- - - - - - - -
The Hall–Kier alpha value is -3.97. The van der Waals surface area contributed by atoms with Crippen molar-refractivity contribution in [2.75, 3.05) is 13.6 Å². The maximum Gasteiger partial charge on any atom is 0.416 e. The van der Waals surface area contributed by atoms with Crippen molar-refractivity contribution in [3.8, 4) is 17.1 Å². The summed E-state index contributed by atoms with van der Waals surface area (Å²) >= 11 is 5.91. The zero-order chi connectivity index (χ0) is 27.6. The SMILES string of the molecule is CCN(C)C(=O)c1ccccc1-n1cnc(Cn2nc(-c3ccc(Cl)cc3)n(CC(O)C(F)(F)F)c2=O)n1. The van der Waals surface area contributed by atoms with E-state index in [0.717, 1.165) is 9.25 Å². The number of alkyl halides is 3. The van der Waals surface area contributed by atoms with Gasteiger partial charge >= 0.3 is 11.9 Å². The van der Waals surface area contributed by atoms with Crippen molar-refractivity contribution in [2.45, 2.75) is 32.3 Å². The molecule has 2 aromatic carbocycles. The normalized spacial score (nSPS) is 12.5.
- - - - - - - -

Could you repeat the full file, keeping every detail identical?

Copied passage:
The Hall–Kier alpha value is -3.97. The van der Waals surface area contributed by atoms with Crippen molar-refractivity contribution in [2.75, 3.05) is 13.6 Å². The maximum Gasteiger partial charge on any atom is 0.416 e. The van der Waals surface area contributed by atoms with Crippen molar-refractivity contribution in [3.8, 4) is 17.1 Å². The summed E-state index contributed by atoms with van der Waals surface area (Å²) >= 11 is 5.91. The zero-order chi connectivity index (χ0) is 27.6. The SMILES string of the molecule is CCN(C)C(=O)c1ccccc1-n1cnc(Cn2nc(-c3ccc(Cl)cc3)n(CC(O)C(F)(F)F)c2=O)n1. The van der Waals surface area contributed by atoms with E-state index in [0.717, 1.165) is 9.25 Å². The number of alkyl halides is 3. The van der Waals surface area contributed by atoms with Gasteiger partial charge >= 0.3 is 11.9 Å². The van der Waals surface area contributed by atoms with Crippen molar-refractivity contribution in [2.45, 2.75) is 32.3 Å². The molecule has 2 aromatic carbocycles. The normalized spacial score (nSPS) is 12.5.